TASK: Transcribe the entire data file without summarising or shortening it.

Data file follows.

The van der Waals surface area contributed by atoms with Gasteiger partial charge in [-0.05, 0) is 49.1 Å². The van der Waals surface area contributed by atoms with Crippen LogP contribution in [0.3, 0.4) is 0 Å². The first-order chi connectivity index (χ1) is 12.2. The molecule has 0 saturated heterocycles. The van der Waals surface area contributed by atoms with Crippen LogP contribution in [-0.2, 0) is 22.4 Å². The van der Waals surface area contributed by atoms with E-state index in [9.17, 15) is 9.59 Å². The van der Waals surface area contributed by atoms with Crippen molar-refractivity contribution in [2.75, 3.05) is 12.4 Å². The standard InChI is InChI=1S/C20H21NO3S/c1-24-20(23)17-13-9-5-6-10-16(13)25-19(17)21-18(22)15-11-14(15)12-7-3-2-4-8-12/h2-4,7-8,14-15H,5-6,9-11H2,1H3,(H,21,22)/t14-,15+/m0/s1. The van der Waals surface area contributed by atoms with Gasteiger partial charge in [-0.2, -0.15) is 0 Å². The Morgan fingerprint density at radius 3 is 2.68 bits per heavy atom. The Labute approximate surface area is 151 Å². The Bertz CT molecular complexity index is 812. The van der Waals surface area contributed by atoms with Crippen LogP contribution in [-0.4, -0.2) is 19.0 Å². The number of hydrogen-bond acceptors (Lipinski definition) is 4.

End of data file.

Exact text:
The van der Waals surface area contributed by atoms with Gasteiger partial charge in [-0.05, 0) is 49.1 Å². The van der Waals surface area contributed by atoms with Crippen LogP contribution in [0.3, 0.4) is 0 Å². The first-order chi connectivity index (χ1) is 12.2. The molecule has 0 saturated heterocycles. The van der Waals surface area contributed by atoms with Crippen LogP contribution in [-0.2, 0) is 22.4 Å². The van der Waals surface area contributed by atoms with E-state index in [9.17, 15) is 9.59 Å². The van der Waals surface area contributed by atoms with Crippen molar-refractivity contribution in [2.75, 3.05) is 12.4 Å². The standard InChI is InChI=1S/C20H21NO3S/c1-24-20(23)17-13-9-5-6-10-16(13)25-19(17)21-18(22)15-11-14(15)12-7-3-2-4-8-12/h2-4,7-8,14-15H,5-6,9-11H2,1H3,(H,21,22)/t14-,15+/m0/s1. The van der Waals surface area contributed by atoms with Gasteiger partial charge in [-0.2, -0.15) is 0 Å². The Morgan fingerprint density at radius 3 is 2.68 bits per heavy atom. The Labute approximate surface area is 151 Å². The Bertz CT molecular complexity index is 812. The van der Waals surface area contributed by atoms with Crippen LogP contribution in [-0.4, -0.2) is 19.0 Å². The number of hydrogen-bond acceptors (Lipinski definition) is 4.